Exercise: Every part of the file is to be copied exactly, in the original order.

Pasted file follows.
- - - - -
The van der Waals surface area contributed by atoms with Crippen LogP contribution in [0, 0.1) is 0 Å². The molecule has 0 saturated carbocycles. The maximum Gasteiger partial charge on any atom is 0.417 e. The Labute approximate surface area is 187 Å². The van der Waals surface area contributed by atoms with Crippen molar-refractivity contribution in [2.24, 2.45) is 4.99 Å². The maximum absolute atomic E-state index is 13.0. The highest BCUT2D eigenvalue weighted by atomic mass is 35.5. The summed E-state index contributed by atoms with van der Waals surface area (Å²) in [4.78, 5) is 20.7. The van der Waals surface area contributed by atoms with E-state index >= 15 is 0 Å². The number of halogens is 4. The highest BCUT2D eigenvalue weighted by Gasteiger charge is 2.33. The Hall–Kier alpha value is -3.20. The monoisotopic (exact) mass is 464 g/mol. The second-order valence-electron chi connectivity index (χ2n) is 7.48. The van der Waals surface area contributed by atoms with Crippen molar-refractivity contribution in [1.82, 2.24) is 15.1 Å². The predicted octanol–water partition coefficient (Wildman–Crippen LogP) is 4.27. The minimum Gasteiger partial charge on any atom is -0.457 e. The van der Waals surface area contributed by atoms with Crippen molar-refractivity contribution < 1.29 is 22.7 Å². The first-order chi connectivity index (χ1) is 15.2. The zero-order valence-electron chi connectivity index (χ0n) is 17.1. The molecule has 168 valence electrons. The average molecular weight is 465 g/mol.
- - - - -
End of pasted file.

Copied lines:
The van der Waals surface area contributed by atoms with Crippen LogP contribution in [0, 0.1) is 0 Å². The molecule has 0 saturated carbocycles. The maximum Gasteiger partial charge on any atom is 0.417 e. The Labute approximate surface area is 187 Å². The van der Waals surface area contributed by atoms with Crippen molar-refractivity contribution in [2.24, 2.45) is 4.99 Å². The maximum absolute atomic E-state index is 13.0. The highest BCUT2D eigenvalue weighted by atomic mass is 35.5. The summed E-state index contributed by atoms with van der Waals surface area (Å²) in [4.78, 5) is 20.7. The van der Waals surface area contributed by atoms with E-state index >= 15 is 0 Å². The number of halogens is 4. The highest BCUT2D eigenvalue weighted by Gasteiger charge is 2.33. The Hall–Kier alpha value is -3.20. The monoisotopic (exact) mass is 464 g/mol. The second-order valence-electron chi connectivity index (χ2n) is 7.48. The van der Waals surface area contributed by atoms with Crippen molar-refractivity contribution in [1.82, 2.24) is 15.1 Å². The predicted octanol–water partition coefficient (Wildman–Crippen LogP) is 4.27. The minimum Gasteiger partial charge on any atom is -0.457 e. The van der Waals surface area contributed by atoms with Crippen molar-refractivity contribution < 1.29 is 22.7 Å². The first-order chi connectivity index (χ1) is 15.2. The zero-order valence-electron chi connectivity index (χ0n) is 17.1. The molecule has 168 valence electrons. The average molecular weight is 465 g/mol.